DAVID GROSSMAN: The training is over, this is no
longer an exercise. Seventeen-hundred Royal Marines are about to put themselves
in harms way, in what is Britain's most hazardous military operation since
the Gulf war. They're going to join American troops fighting in the Afghan
As the Royal Marines prepare to leave for Afghanistan there are real concerns
about what it is they may getting themselves into. There are fears that
their role - searching the hills and caves for al-Qaeda and Taliban fighters
could become an open-ended mission that could drag on for years - that
what starts off as 'mopping up' could easily get bogged down. And there
are also fears that this aggressive deployment could compromise the safety
of British Peacekeepers who elsewhere in Afghanistan are working hard to
try to make friends. This is all very different to the picture we had before
Christmas, when it seemed the war was all but over and won.
TONY BLAIR: It is clear that support for
the Taliban is evaporating. Though there may be pockets of resistance,
the idea that this has been some kind of tactical retreat is just the latest
Taliban lie. They are in total collapse.
MENZIES CAMPBELL MP: I think governments here and
in Washington got carried away by the early military success of the Northern
Alliance and as a consequence of that, some rather optimistic predictions
were made to the effect that all that was left was some kind of 'mopping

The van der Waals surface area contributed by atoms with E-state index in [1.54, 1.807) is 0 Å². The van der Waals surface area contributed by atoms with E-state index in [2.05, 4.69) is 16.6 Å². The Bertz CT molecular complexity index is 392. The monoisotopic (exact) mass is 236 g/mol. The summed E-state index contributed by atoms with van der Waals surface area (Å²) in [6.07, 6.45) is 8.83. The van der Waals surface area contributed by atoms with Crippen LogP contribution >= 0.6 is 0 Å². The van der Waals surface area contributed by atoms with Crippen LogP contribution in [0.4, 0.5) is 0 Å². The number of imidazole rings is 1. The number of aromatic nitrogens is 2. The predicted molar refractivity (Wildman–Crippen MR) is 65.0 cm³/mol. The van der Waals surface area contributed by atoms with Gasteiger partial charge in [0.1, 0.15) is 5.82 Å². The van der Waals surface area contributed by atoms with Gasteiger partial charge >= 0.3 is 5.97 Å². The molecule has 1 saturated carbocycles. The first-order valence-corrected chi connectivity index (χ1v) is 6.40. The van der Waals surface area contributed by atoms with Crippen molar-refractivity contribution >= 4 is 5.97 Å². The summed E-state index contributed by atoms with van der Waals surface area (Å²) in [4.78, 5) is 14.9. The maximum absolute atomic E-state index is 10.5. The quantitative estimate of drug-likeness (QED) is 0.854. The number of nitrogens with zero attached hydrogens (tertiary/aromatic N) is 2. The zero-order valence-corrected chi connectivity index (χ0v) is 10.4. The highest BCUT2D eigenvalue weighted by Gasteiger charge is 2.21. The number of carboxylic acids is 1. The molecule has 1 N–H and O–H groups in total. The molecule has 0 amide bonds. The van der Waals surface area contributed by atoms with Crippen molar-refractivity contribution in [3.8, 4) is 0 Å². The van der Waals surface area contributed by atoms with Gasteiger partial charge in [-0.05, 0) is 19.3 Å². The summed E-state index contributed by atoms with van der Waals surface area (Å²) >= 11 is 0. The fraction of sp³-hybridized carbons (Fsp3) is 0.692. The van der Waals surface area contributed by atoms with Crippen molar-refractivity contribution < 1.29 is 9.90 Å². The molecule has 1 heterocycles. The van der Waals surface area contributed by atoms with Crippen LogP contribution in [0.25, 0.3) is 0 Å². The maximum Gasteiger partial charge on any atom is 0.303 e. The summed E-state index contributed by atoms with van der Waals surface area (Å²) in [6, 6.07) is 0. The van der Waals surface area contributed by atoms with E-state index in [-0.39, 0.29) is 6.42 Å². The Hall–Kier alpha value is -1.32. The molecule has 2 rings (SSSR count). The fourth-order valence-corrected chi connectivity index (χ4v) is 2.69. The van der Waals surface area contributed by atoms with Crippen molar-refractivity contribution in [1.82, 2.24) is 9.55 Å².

up' operation. Well, subsequent events have demonstrated that that judgement
GROSSMAN: American units have
been fighting al-Qaeda and Taliban forces in the mountains to the south
of Kabul since the beginning of March. This is the kind of work the Royal
Marines will take on once they arrive. It is difficult and it's dangerous.
SIR TIM GARDEN: The Defence Secretary has
made it clear that the troops are going into a hostile environment in which
we must be prepared for casualties, but on the other hand these are small
engagements against pockets of resistance and I don't think it's going
to be casualties in the sense of big wars where two armies meet each other,
but we must expect that there will be unfortunate accidents where somebody
gets lucky with a shot and the Americans have already suffered this.
GROSSMAN: At present there are
eighteen-hundred British Troops in Afghanistan but doing a very different
job, they're leading the International Security Assistance Force in Kabul
that's there to support the new civilian government. Britain had hoped
to have handed over responsibility for peacekeeping, but there doesn't
seem to be any prospect of that happening soon. The US State Department
estimates it would need twenty-five thousand troops to stabilise whole
country. At the moment there are just five-thousand international troops
supporting the interim government of which eighteen-hundred are British.
But plans to train Afghans to do the job are falling behind. According
to a US military assessment only four-thousand will have been trained by
September this year and only twelve-thousand by the following September.